The scholars of Islam have differed on the type of purification of the feet [required] for the parts of the ‘wudhu’. The jurists of the masses have stated (and amongst them are the four Imams), that it is obligatory to specifically wash [the feet]. Dawud b. `Ali, and al-Nasir li'l-Haqq, who are amongst the Imams of the Zaydiyya, have stated it is obligatory to combine between the washing and the wiping, whereas some of them have said one can choose between the two. The Imamis (in following the Imams of the pure family of Prophet (S)) have said it is obligatory to wipe.
[The proof] is the saying of the Most High (Allah S.W.T.):
"And, wipe your heads and your feet up to the anklebones."(5:6)
For us, the reasoning as explained by Imam al-Razi is sufficient. When arguing based on this verse he stated in detail saying: "The proof of those who say it is obligatory to wipe is based on two famous readings in the [Qur'anic] statement `and your feet' (verse 5:6). Ibn Kathir, Hamza, Abu `Amr and `Asim, based on the reports of Abu Bakr narrated from him, have recited it in the genitive case; Nafi', Ibn `Amir and `Asim have recited it, according to the tradition reported by Hafs from him, in the accusative case."
He (al-Razi) said: "So we say, as for the recitation in the genitive, it would necessitate the feet [in the verse] to being a conjunction with the head. Therefore, just as it is obligatory to wipe on the head, similarly [it is so] on the feet." (Al-Razi said): "If it is said why is it not permissible to claim that the [word feet] ends in the genitive case due to the rule [stating] that the genitive case is inserted based on what closest to it as it is in the saying ‘the hole of a lizard is destroyed', and ‘the leaders of the people are wrapped up in a garment?'
We say, this is invalid for several reasons:
1) The [rule of the] genitive case being inserted based on the word closest to it is considered to be a mistake which is tolerated due to the needs of a poem, whereas the speech of God [Allah S.W.T.] is necessarily above that.
2) The above rule is only applied where the possibility of confusion is safeguarded against like the saying ‘the hole of a lizard is destroyed’ for it is necessarily known that that destruction is not attributed to a lizard, rather, it is to a hole, whereas there are no safeguards against confusion in this verse.
3) The [rule of the] genitive case being inserted based on the word closest to it is applicable [only] when there is no conjunction; as for when there is a conjunction the Arabs do not use it." And, al-Razi [further] said: "As for the reading [of the feet in the verse] being in the accusative case, they have said that this also requires the wiping, and that is because of His saying `and wipe your heads,' the [word] head [in the sentence] is in an accusative position, due to the command `wipe', as it (the head) is the object [in the sentence]; but, it is [written] in the genitive case due to the preposition ba.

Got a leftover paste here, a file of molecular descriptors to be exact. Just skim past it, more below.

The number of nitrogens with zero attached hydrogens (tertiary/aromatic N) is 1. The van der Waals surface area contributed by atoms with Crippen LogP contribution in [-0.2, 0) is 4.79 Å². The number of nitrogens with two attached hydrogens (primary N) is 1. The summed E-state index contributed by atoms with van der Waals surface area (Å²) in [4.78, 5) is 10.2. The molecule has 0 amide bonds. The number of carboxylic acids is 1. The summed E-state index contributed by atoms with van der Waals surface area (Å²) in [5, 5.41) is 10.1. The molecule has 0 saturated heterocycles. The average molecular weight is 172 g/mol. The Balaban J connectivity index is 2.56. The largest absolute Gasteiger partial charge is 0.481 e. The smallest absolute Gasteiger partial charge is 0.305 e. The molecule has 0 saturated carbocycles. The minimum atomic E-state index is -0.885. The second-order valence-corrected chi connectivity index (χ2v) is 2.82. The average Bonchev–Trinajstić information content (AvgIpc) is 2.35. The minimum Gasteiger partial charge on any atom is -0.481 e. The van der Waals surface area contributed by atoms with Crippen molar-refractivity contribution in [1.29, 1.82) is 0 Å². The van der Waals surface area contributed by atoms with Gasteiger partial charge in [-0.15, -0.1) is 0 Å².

So if `the feet' are conjoined to `the head' [in the sentence] then we are allowed to read `the feet' in the accusative case, as it is conjoined to the position of the head [which is in the accusative case in the sentence]. We are [also] allowed to read it in the genitive case as a conjunction (to the apparent preposition)."
He said: "If this is clear, then we say it is clear for us that it is permissible that the `amil (a word governing another in syntactical regimen) of the accusative in His saying `...and your feet....' be His saying `wipe.' [However] it is permissible that [the 'amil] be His saying `wash' but if the two `amils are combined on one word, then the closest one is the best [to use]." He said: "It is obligatory that the 'amil of the accusative in His saying `and your feet' be His command `wipe.'" (Al-Razi said): "So it is clear that the recitation of `and your feet' in the accusative also leads to the wiping [of the feet].
Then they [objected] saying it is not permissible to defend it (the wiping) by traditions because all of them are in the form of singular traditions, and the abrogation of the Qur'an by a singular tradition [only one saying- ‘hadith’ supporting the claim] is not allowed."
This is his speech word to word, nothing is left out, but he (al-Razi) further said: "There are many traditions reported on the obligation of washing. Washing [the feet] includes the wiping whereas the opposite is not the case. Therefore washing is closer to observing caution. So, it is necessary to opt for it (washing). On this basis, it is necessary that the washing of the feet takes the place by the wiping." I say, as for the traditions on washing, you will know the view of the Imams of the Ahlul Bayt and their friends about it soon, God willing.
As for his saying that the washing includes the wiping, this is a clear mistake, rather, they are two [separate] entities linguistically, according to custom and the ‘shari`a’. It is necessary to note that washing the feet cannot take the place of wiping them. Imam al-Razi stood between two opposites; the contradictions between the fixed Qur'anic verse and, in his view, the authentic traditions; therefore, he confused himself by saying that the washing includes the wiping, and that it is closer to the most cautious [course] and that it takes the place of the wiping.